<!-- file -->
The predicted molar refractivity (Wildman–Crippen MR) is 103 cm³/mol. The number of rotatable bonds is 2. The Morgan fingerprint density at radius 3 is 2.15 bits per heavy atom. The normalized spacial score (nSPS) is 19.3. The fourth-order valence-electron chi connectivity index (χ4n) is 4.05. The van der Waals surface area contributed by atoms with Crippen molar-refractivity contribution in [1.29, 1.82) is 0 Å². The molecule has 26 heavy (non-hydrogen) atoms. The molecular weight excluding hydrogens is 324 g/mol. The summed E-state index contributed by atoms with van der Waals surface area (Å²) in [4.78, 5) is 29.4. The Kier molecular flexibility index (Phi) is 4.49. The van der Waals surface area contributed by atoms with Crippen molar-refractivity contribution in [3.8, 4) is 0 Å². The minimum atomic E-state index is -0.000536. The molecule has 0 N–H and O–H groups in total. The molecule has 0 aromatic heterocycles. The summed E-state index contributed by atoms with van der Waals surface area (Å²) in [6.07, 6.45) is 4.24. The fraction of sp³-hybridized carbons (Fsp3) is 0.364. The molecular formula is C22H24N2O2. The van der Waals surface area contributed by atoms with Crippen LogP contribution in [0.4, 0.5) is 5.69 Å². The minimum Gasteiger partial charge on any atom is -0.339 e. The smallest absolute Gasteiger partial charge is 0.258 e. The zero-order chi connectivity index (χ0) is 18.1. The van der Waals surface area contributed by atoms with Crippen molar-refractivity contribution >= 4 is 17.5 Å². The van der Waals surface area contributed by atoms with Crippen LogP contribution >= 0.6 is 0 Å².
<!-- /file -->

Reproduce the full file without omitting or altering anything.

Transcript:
The predicted molar refractivity (Wildman–Crippen MR) is 103 cm³/mol. The number of rotatable bonds is 2. The Morgan fingerprint density at radius 3 is 2.15 bits per heavy atom. The normalized spacial score (nSPS) is 19.3. The fourth-order valence-electron chi connectivity index (χ4n) is 4.05. The van der Waals surface area contributed by atoms with Crippen molar-refractivity contribution in [1.29, 1.82) is 0 Å². The molecule has 26 heavy (non-hydrogen) atoms. The molecular weight excluding hydrogens is 324 g/mol. The summed E-state index contributed by atoms with van der Waals surface area (Å²) in [4.78, 5) is 29.4. The Kier molecular flexibility index (Phi) is 4.49. The van der Waals surface area contributed by atoms with Crippen molar-refractivity contribution in [3.8, 4) is 0 Å². The minimum atomic E-state index is -0.000536. The molecule has 0 N–H and O–H groups in total. The molecule has 0 aromatic heterocycles. The summed E-state index contributed by atoms with van der Waals surface area (Å²) in [6.07, 6.45) is 4.24. The fraction of sp³-hybridized carbons (Fsp3) is 0.364. The molecular formula is C22H24N2O2. The van der Waals surface area contributed by atoms with Crippen LogP contribution in [0.4, 0.5) is 5.69 Å². The minimum Gasteiger partial charge on any atom is -0.339 e. The smallest absolute Gasteiger partial charge is 0.258 e. The zero-order chi connectivity index (χ0) is 18.1. The van der Waals surface area contributed by atoms with Crippen molar-refractivity contribution >= 4 is 17.5 Å². The van der Waals surface area contributed by atoms with Crippen LogP contribution >= 0.6 is 0 Å².